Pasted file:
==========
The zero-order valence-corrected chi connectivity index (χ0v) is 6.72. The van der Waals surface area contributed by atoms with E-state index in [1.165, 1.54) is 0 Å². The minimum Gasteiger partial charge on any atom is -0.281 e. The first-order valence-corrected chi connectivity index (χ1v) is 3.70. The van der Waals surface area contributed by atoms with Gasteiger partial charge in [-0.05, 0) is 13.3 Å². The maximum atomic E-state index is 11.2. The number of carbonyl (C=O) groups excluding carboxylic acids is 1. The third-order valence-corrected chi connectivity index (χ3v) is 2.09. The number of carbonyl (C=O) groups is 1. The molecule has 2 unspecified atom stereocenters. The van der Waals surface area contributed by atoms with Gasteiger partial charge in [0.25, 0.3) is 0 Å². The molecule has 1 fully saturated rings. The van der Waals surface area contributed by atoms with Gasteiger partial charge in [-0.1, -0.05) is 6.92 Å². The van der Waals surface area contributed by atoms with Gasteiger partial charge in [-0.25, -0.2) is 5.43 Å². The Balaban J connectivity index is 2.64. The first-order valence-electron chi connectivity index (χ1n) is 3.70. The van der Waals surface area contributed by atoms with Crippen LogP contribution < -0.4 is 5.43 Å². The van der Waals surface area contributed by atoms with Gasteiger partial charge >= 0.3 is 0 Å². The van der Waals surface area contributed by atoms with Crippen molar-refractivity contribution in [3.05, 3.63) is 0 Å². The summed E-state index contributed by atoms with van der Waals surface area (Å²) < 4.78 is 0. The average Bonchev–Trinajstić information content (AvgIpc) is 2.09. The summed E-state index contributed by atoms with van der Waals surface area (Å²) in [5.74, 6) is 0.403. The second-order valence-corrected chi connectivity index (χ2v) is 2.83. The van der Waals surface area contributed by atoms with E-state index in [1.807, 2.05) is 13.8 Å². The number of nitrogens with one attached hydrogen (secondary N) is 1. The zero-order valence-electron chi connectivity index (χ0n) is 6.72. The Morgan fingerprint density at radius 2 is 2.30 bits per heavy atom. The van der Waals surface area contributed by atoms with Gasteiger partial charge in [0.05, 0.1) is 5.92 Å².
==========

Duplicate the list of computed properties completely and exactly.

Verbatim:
The zero-order valence-corrected chi connectivity index (χ0v) is 6.72. The van der Waals surface area contributed by atoms with E-state index in [1.165, 1.54) is 0 Å². The minimum Gasteiger partial charge on any atom is -0.281 e. The first-order valence-corrected chi connectivity index (χ1v) is 3.70. The van der Waals surface area contributed by atoms with Gasteiger partial charge in [-0.05, 0) is 13.3 Å². The maximum atomic E-state index is 11.2. The number of carbonyl (C=O) groups excluding carboxylic acids is 1. The third-order valence-corrected chi connectivity index (χ3v) is 2.09. The number of carbonyl (C=O) groups is 1. The molecule has 2 unspecified atom stereocenters. The van der Waals surface area contributed by atoms with Gasteiger partial charge in [0.25, 0.3) is 0 Å². The molecule has 1 fully saturated rings. The van der Waals surface area contributed by atoms with Gasteiger partial charge in [-0.1, -0.05) is 6.92 Å². The van der Waals surface area contributed by atoms with Gasteiger partial charge in [-0.25, -0.2) is 5.43 Å². The Balaban J connectivity index is 2.64. The first-order valence-electron chi connectivity index (χ1n) is 3.70. The van der Waals surface area contributed by atoms with Crippen LogP contribution < -0.4 is 5.43 Å². The van der Waals surface area contributed by atoms with Gasteiger partial charge >= 0.3 is 0 Å². The van der Waals surface area contributed by atoms with Crippen molar-refractivity contribution in [3.05, 3.63) is 0 Å². The summed E-state index contributed by atoms with van der Waals surface area (Å²) < 4.78 is 0. The average Bonchev–Trinajstić information content (AvgIpc) is 2.09. The summed E-state index contributed by atoms with van der Waals surface area (Å²) in [5.74, 6) is 0.403. The second-order valence-corrected chi connectivity index (χ2v) is 2.83. The van der Waals surface area contributed by atoms with E-state index in [1.807, 2.05) is 13.8 Å². The number of nitrogens with one attached hydrogen (secondary N) is 1. The zero-order valence-electron chi connectivity index (χ0n) is 6.72. The Morgan fingerprint density at radius 2 is 2.30 bits per heavy atom. The van der Waals surface area contributed by atoms with Gasteiger partial charge in [0.05, 0.1) is 5.92 Å².